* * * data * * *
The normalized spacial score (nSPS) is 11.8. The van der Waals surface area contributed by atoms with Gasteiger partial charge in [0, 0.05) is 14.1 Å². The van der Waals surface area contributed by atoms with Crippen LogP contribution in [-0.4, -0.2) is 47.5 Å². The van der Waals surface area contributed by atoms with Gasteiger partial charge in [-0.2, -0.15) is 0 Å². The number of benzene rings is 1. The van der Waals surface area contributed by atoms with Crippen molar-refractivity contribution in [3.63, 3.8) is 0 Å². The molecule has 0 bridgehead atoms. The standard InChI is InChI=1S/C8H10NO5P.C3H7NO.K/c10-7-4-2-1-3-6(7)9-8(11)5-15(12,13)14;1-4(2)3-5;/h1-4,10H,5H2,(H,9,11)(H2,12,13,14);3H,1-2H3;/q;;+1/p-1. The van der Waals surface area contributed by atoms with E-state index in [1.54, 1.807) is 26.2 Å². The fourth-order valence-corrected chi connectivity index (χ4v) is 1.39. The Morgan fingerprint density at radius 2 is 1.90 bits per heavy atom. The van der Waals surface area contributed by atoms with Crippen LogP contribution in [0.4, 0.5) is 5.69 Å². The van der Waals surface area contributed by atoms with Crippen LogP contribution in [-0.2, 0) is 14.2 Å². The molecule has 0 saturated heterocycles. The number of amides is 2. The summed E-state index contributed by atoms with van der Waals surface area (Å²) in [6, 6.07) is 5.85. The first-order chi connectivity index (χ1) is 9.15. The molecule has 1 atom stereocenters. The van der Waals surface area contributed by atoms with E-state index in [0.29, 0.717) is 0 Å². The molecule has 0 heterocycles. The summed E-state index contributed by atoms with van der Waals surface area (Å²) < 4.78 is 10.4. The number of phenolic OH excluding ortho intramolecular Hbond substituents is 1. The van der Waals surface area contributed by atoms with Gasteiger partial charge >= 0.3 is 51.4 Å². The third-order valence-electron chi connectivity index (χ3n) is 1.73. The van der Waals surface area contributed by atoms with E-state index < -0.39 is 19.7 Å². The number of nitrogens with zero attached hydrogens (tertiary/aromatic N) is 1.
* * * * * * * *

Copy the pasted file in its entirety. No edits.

The normalized spacial score (nSPS) is 11.8. The van der Waals surface area contributed by atoms with Gasteiger partial charge in [0, 0.05) is 14.1 Å². The van der Waals surface area contributed by atoms with Crippen LogP contribution in [-0.4, -0.2) is 47.5 Å². The van der Waals surface area contributed by atoms with Gasteiger partial charge in [-0.2, -0.15) is 0 Å². The number of benzene rings is 1. The van der Waals surface area contributed by atoms with Crippen molar-refractivity contribution in [3.63, 3.8) is 0 Å². The molecule has 0 bridgehead atoms. The standard InChI is InChI=1S/C8H10NO5P.C3H7NO.K/c10-7-4-2-1-3-6(7)9-8(11)5-15(12,13)14;1-4(2)3-5;/h1-4,10H,5H2,(H,9,11)(H2,12,13,14);3H,1-2H3;/q;;+1/p-1. The van der Waals surface area contributed by atoms with E-state index in [1.54, 1.807) is 26.2 Å². The fourth-order valence-corrected chi connectivity index (χ4v) is 1.39. The Morgan fingerprint density at radius 2 is 1.90 bits per heavy atom. The van der Waals surface area contributed by atoms with Crippen LogP contribution in [0.4, 0.5) is 5.69 Å². The van der Waals surface area contributed by atoms with Crippen LogP contribution in [-0.2, 0) is 14.2 Å². The molecule has 0 saturated heterocycles. The number of amides is 2. The summed E-state index contributed by atoms with van der Waals surface area (Å²) in [6, 6.07) is 5.85. The first-order chi connectivity index (χ1) is 9.15. The molecule has 1 atom stereocenters. The van der Waals surface area contributed by atoms with E-state index in [0.29, 0.717) is 0 Å². The molecule has 0 heterocycles. The summed E-state index contributed by atoms with van der Waals surface area (Å²) < 4.78 is 10.4. The number of phenolic OH excluding ortho intramolecular Hbond substituents is 1. The van der Waals surface area contributed by atoms with Gasteiger partial charge >= 0.3 is 51.4 Å². The third-order valence-electron chi connectivity index (χ3n) is 1.73. The van der Waals surface area contributed by atoms with E-state index < -0.39 is 19.7 Å². The number of nitrogens with zero attached hydrogens (tertiary/aromatic N) is 1.